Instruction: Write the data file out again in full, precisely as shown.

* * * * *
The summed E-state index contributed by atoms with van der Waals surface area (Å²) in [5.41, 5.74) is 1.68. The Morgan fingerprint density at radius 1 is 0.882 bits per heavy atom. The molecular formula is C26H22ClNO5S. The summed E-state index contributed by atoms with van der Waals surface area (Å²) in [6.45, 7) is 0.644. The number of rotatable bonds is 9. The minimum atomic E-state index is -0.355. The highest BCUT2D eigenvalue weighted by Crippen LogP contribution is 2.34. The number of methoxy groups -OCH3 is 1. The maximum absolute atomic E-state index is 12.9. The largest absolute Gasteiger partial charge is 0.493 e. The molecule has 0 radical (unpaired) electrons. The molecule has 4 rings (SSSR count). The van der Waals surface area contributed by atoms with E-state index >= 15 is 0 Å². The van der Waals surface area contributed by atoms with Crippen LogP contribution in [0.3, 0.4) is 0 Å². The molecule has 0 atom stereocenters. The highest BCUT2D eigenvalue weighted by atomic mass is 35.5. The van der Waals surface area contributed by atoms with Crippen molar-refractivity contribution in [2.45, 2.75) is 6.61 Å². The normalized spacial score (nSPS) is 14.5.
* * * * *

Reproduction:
The summed E-state index contributed by atoms with van der Waals surface area (Å²) in [5.41, 5.74) is 1.68. The Morgan fingerprint density at radius 1 is 0.882 bits per heavy atom. The molecular formula is C26H22ClNO5S. The summed E-state index contributed by atoms with van der Waals surface area (Å²) in [6.45, 7) is 0.644. The number of rotatable bonds is 9. The minimum atomic E-state index is -0.355. The highest BCUT2D eigenvalue weighted by Crippen LogP contribution is 2.34. The number of methoxy groups -OCH3 is 1. The maximum absolute atomic E-state index is 12.9. The largest absolute Gasteiger partial charge is 0.493 e. The molecule has 0 radical (unpaired) electrons. The molecule has 4 rings (SSSR count). The van der Waals surface area contributed by atoms with E-state index >= 15 is 0 Å². The van der Waals surface area contributed by atoms with Crippen LogP contribution in [0.3, 0.4) is 0 Å². The molecule has 0 atom stereocenters. The highest BCUT2D eigenvalue weighted by atomic mass is 35.5. The van der Waals surface area contributed by atoms with Crippen molar-refractivity contribution in [2.45, 2.75) is 6.61 Å². The normalized spacial score (nSPS) is 14.5.